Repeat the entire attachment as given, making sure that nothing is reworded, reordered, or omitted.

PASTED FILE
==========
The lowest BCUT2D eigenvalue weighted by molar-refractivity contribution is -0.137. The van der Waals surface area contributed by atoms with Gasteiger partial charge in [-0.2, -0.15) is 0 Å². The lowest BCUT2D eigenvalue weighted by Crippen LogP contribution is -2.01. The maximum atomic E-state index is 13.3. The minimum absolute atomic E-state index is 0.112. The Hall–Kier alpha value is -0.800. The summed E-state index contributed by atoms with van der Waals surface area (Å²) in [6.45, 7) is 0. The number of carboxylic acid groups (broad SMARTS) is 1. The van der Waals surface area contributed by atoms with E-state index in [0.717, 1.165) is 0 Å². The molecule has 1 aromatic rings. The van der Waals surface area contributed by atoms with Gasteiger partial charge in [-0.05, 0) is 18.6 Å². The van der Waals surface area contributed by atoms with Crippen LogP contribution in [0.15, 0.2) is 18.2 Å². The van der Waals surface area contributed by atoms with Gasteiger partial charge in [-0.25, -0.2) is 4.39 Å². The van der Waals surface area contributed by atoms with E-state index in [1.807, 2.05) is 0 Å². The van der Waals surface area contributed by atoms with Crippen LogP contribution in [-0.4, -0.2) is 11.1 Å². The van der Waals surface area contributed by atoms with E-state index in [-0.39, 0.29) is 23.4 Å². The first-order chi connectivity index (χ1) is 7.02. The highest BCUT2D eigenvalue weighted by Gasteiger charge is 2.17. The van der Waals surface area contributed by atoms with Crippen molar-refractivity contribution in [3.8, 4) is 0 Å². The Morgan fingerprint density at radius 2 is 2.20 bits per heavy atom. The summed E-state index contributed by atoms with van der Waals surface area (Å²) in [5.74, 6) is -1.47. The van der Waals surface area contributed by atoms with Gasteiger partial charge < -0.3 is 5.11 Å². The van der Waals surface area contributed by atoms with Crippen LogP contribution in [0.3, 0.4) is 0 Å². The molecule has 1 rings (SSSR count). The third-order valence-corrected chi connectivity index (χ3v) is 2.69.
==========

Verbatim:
The lowest BCUT2D eigenvalue weighted by molar-refractivity contribution is -0.137. The van der Waals surface area contributed by atoms with Gasteiger partial charge in [-0.2, -0.15) is 0 Å². The lowest BCUT2D eigenvalue weighted by Crippen LogP contribution is -2.01. The maximum atomic E-state index is 13.3. The minimum absolute atomic E-state index is 0.112. The Hall–Kier alpha value is -0.800. The summed E-state index contributed by atoms with van der Waals surface area (Å²) in [6.45, 7) is 0. The number of carboxylic acid groups (broad SMARTS) is 1. The van der Waals surface area contributed by atoms with E-state index in [0.717, 1.165) is 0 Å². The molecule has 1 aromatic rings. The van der Waals surface area contributed by atoms with Gasteiger partial charge in [-0.05, 0) is 18.6 Å². The van der Waals surface area contributed by atoms with Crippen LogP contribution in [0.15, 0.2) is 18.2 Å². The van der Waals surface area contributed by atoms with Gasteiger partial charge in [-0.25, -0.2) is 4.39 Å². The van der Waals surface area contributed by atoms with E-state index in [1.807, 2.05) is 0 Å². The van der Waals surface area contributed by atoms with Crippen LogP contribution in [-0.4, -0.2) is 11.1 Å². The van der Waals surface area contributed by atoms with E-state index in [-0.39, 0.29) is 23.4 Å². The first-order chi connectivity index (χ1) is 7.02. The highest BCUT2D eigenvalue weighted by Gasteiger charge is 2.17. The van der Waals surface area contributed by atoms with Crippen molar-refractivity contribution in [3.8, 4) is 0 Å². The Morgan fingerprint density at radius 2 is 2.20 bits per heavy atom. The summed E-state index contributed by atoms with van der Waals surface area (Å²) in [5.74, 6) is -1.47. The van der Waals surface area contributed by atoms with Gasteiger partial charge < -0.3 is 5.11 Å². The van der Waals surface area contributed by atoms with Crippen LogP contribution in [0.3, 0.4) is 0 Å². The molecule has 1 rings (SSSR count). The third-order valence-corrected chi connectivity index (χ3v) is 2.69.